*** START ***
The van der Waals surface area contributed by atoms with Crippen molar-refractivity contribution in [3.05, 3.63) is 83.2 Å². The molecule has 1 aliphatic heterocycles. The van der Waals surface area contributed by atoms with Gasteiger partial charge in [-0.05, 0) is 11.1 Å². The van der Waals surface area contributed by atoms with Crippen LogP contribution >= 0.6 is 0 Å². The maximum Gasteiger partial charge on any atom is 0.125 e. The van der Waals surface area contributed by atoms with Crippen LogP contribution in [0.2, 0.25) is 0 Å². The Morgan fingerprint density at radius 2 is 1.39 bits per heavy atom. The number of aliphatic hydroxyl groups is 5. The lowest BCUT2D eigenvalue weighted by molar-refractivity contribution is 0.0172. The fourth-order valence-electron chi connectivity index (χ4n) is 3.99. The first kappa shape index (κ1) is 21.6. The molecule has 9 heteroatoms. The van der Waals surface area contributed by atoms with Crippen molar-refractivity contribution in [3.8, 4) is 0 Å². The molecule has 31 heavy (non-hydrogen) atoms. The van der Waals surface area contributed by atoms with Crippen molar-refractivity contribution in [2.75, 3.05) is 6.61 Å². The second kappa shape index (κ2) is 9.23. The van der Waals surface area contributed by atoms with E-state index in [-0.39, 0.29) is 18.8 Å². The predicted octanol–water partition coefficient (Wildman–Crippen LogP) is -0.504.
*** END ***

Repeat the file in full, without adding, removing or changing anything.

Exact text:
The van der Waals surface area contributed by atoms with Crippen molar-refractivity contribution in [3.05, 3.63) is 83.2 Å². The molecule has 1 aliphatic heterocycles. The van der Waals surface area contributed by atoms with Gasteiger partial charge in [-0.05, 0) is 11.1 Å². The van der Waals surface area contributed by atoms with Crippen LogP contribution >= 0.6 is 0 Å². The maximum Gasteiger partial charge on any atom is 0.125 e. The van der Waals surface area contributed by atoms with Crippen LogP contribution in [0.2, 0.25) is 0 Å². The Morgan fingerprint density at radius 2 is 1.39 bits per heavy atom. The number of aliphatic hydroxyl groups is 5. The lowest BCUT2D eigenvalue weighted by molar-refractivity contribution is 0.0172. The fourth-order valence-electron chi connectivity index (χ4n) is 3.99. The first kappa shape index (κ1) is 21.6. The molecule has 9 heteroatoms. The van der Waals surface area contributed by atoms with Crippen molar-refractivity contribution in [3.8, 4) is 0 Å². The molecule has 31 heavy (non-hydrogen) atoms. The van der Waals surface area contributed by atoms with Crippen molar-refractivity contribution in [2.75, 3.05) is 6.61 Å². The second kappa shape index (κ2) is 9.23. The van der Waals surface area contributed by atoms with E-state index in [-0.39, 0.29) is 18.8 Å². The predicted octanol–water partition coefficient (Wildman–Crippen LogP) is -0.504.